NEW YORK — If you didn’t know what you were looking for, you might’ve missed it. Even then, it was hard to know at the moment that history was unfolding before your eyes.
Donald Trump’s indictment, the first of a former U.S. president, was quietly brought to the clerk’s office at the Manhattan criminal courthouse just before closing time Thursday.
A woman and two men in suits walked in past reporters who’ve been staking out the office for weeks, turned a corner and disappeared through a door to a non-public area known as the indictment room.
The vibe in the room shifted, and then around the courthouse, too.
The clerk’s office, normally a bustle of lawyers and paralegals seeking case files and submitting papers, people posting bail and court employees cracking jokes, grew quiet and tense.
Moments later, just before 5 p.m., when a reporter asked if there were any filings involving “People v. Donald Trump” - her customary end-of-day question in recent days - a usually cheerful clerk sternly replied: “We have no information on that case. The office is closing. You have to leave.”
The reporters, from outlets including The Associated Press, The New York Times, New York Post and legal publication Law360, left the office and stood outside in the hallway, watching through glass doors as workers turned out the lights and the people who’d walked in a few minutes earlier worked in darkness inside filing the indictment.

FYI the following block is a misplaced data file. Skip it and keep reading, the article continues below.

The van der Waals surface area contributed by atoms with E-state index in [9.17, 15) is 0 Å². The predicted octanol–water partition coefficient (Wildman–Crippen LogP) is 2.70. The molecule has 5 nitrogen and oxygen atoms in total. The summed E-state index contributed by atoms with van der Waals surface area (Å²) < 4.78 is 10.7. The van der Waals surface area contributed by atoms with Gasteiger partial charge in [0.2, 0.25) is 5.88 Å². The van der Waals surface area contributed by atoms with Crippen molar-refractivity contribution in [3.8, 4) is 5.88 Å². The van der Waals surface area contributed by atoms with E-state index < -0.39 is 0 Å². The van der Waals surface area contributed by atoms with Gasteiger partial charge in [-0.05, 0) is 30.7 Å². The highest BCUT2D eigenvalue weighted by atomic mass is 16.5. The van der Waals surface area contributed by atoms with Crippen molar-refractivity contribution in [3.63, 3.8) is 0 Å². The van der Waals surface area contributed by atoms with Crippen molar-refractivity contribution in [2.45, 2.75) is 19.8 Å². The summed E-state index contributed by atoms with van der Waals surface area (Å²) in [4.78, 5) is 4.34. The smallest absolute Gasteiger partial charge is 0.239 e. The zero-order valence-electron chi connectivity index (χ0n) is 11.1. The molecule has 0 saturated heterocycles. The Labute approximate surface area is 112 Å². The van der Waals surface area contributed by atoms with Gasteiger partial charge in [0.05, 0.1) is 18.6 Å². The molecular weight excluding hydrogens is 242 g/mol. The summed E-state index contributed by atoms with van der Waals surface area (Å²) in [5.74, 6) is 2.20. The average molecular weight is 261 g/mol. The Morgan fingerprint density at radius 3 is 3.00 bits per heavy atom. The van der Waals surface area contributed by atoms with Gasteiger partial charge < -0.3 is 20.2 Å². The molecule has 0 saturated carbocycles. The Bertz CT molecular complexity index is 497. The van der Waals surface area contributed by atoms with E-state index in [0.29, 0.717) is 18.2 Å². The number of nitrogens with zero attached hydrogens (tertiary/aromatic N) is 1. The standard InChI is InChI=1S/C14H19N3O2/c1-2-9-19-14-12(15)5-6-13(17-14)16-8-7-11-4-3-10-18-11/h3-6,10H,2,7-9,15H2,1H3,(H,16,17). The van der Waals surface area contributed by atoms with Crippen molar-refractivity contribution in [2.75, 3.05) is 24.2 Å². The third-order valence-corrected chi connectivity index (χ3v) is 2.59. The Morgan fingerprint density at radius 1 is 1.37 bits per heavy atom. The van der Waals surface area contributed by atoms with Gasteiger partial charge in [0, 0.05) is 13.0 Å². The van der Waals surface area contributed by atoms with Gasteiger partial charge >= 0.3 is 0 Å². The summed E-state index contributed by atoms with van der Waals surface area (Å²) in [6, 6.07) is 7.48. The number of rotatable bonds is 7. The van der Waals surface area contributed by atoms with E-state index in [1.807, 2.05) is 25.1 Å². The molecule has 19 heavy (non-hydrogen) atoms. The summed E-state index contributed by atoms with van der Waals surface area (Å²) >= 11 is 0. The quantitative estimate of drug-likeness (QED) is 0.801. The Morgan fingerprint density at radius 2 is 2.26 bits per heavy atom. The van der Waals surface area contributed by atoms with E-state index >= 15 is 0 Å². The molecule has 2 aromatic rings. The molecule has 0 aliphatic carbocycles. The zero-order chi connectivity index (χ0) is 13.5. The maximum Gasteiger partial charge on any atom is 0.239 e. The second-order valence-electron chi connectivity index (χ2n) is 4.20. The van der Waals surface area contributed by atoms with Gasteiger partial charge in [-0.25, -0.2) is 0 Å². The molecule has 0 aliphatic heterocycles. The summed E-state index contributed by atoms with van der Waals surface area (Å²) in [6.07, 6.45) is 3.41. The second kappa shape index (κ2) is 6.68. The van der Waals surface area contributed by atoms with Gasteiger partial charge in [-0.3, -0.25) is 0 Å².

“After visiting the clerk’s office for weeks, this was all very strange,” said Frank G. Runyeon, a reporter for Law360. “Very unusual and we knew something was up.”
As the people continued to work, and reporters peered in at what was going on, court officers came to the hallway and shooed the press away. That floor of the courthouse was now closed, they said.
The indictment remains under seal, its contents secret, likely until Trump is arraigned. But news of the indictment, voted on by a grand jury sitting in a court building across the street from the criminal courthouse, broke shortly after 5 p.m. in The New York Times. It was confirmed minutes later by Trump’s lawyers and ultimately in a brief statement from the Manhattan district attorney’s office.
The indictment was broadly expected for two weeks, with Trump himself even saying he expected to be arrested. Yet it still came as a surprise. Reports in recent days had indicated that the grand jury was about to go on a lengthy, scheduled break and wasn’t expected to be dealing with the Trump matter until late April.
The announcement sent television crews pouring onto the sidewalks around the courthouse complex and brought a handful of demonstrators carrying banners and posters - some who opposed Trump and some that supported him.
Police surrounded the courthouse into the evening, with flood lights illuminating the sidewalk and streets.
Ditte Lynge, who works for a Danish newspaper that has been staking out the courthouse all week, was among the reporters who rushed to the scene.
“Everyone’s following what’s going on over here,” she said of her audience back home. “This is historical. It’s the first time that a former American president has been indicted. So of course, it has a lot of interest.”
• Associated Press writer Bobby Caina Calvan contributed to this report.
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